Article by: J.T. O’Donnell

Now, I’m going to show you what happens when your career story is bad. Not sure if yours is good? There’s an easy way to check. The number one sign your career story is lacking is if it’s missing key elements — especially, the happy ending.

Here’s an example…

Meet Mike: “Poor Me, I Got Fired By an Evil Boss”

I recently worked with Mike. He had been at a company for 10 years. In the last six months, a new manager took over. Mike says within weeks he knew he was “pegged” as someone the new manager wanted to make an example of. Mike said he tried everything to make the new manager happy, but that each time he tried, it only seemed to make her more angry. He said all of his colleagues saw it too and felt bad for him, but nobody would help him fight back. Finally, he was put on performance review. Within a week, he had made a mistake, and was let go. He was out of a job with no reference from a place he had worked at decade.

This was Mike’s comment to me:

How do I explain leaving there to potential employers? I have no chance. She ruined me.

I said:

That’s true if you are going to keep telling the story that way.
Mike replied:
How else can I tell it? That’s what happened.
I responded:
No, that’s how you see what happened, and telling it that way makes you sound suspect. You aren’t telling a good story. Even worse, you’re telling the wrong story to the wrong audience.
Even if the facts in Mike’s story were true, the way he was telling it wasn’t going to serve him well in his job search. Stories are a creative process. There are many different ways to tell the same career story. I needed Mike to think about how the audience who’d be hearing his story would react to it.

Here’s what’s wrong with Mike’s story:

  1. Mike mentions he was made a target. He immediately positions himself as the only person in a large organization being singled out — most hiring managers will assume there was a good reason for that.
  2. He claims he tried everything to make the manager happy, but nothing worked. This sounds very dramatic and most hiring managers will assume Mike didn’t know what to do to really improve the situation. Hence, the reason for increasing the manager’s frustration with him.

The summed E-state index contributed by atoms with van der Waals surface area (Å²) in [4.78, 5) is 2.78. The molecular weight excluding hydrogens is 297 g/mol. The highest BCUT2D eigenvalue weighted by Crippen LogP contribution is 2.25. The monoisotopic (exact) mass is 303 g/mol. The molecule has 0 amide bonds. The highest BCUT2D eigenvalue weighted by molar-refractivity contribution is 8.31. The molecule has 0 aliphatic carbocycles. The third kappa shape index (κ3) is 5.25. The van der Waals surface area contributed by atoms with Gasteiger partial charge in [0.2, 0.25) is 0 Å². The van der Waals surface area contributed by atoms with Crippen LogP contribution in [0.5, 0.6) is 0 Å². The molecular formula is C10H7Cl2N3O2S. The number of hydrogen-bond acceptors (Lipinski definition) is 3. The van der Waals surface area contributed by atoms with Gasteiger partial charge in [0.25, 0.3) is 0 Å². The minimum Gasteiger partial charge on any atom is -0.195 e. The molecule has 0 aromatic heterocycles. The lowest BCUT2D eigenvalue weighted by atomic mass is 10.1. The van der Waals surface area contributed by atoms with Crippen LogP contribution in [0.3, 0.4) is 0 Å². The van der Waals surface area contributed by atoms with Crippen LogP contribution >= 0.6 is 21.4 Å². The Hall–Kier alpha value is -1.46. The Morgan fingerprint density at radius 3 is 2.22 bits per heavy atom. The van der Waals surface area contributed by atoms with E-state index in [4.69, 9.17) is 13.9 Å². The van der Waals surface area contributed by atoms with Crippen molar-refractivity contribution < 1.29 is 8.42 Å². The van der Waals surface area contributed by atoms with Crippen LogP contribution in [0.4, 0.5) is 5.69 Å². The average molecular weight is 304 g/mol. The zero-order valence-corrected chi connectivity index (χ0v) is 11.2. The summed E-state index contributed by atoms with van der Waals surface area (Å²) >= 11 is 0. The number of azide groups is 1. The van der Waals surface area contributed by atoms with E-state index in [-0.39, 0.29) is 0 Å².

3. Mike had been at the company 10 years and now a new boss had come in and shaken things up. Most employers will assume the change in management was needed and that Mike was eliminated because he hadn’t been pulling his weight for quite some time, and most likely, the previous management hadn’t done anything about it.
  4. Lastly, and by far the most important, Mike blames his entire situation on one person. Not taking an ounce responsibility for his part in the story. This makes him appear to lack any sense of accountability, which will make hiring managers run in the other direction.
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Solution: Present a More Objective Account of Events

When I explained to Mike the above, he was shocked, and frankly, really defensive. But, when I shared with him what he would need to say in order to get employers to consider him for a job, he got the message. It went something like this:

“My last job was a powerful experience. I had 9.5 excellent years there. I got promoted three times. I learned so much from my employer and have many good colleagues that still work there. Unfortunately, in the last six months in the job, we had a change in leadership. It was clear the manager and I weren’t on the same page, but given how long I had worked there, I thought I could get things back on track. I tried to improve our working relationship, but I seemed to only make things worse. Looking back, I think there are definitely things I could have done differently. However, it finally came to point that the new manager felt my performance didn’t match what she needed. I was terminated.”

And then, I made sure Mike added this (the happy ending):

“Let me tell you, that is so hard to say. I won’t lie, getting let go from a place I worked at for a decade was really tough. But, it taught me a lot too. And now, I just want to take what I learned, along with the experience I gained, and apply it someplace new. That’s why I’m excited about your organization. I can see myself being really successful here.”

By telling a more balanced story with an optimistic finish, Mike sounded more credible. Most importantly, when he ended it with a positive spin, he proved he knew how to create his own “happy ending” to his career story.

What Happened to Mike?

Mike and I practiced this for a month. He needed time to process his emotions and really allow himself to come to terms with the situation so he could deliver a more objective career story. He had to find a way to say this on his own terms. Eventually, he was ready to answer the dreaded, “Why did you leave your last job question?” in an upcoming interview. Not surprisingly, when the question arose in the phone screen, Mike was actually eager to answer it. He wanted to share his new story. It worked. Mike got the second interview, then the job … and that was the true happy ending for both of us.

Article by: J.T. O’Donnell. If you want to learn a bit more about her work, she is the founder of the free advice site, CAREEREALISM and the creator of this Job Search Accelerator Program (JSAP). She also head up the professional branding resource for executives, C-Suite Insider.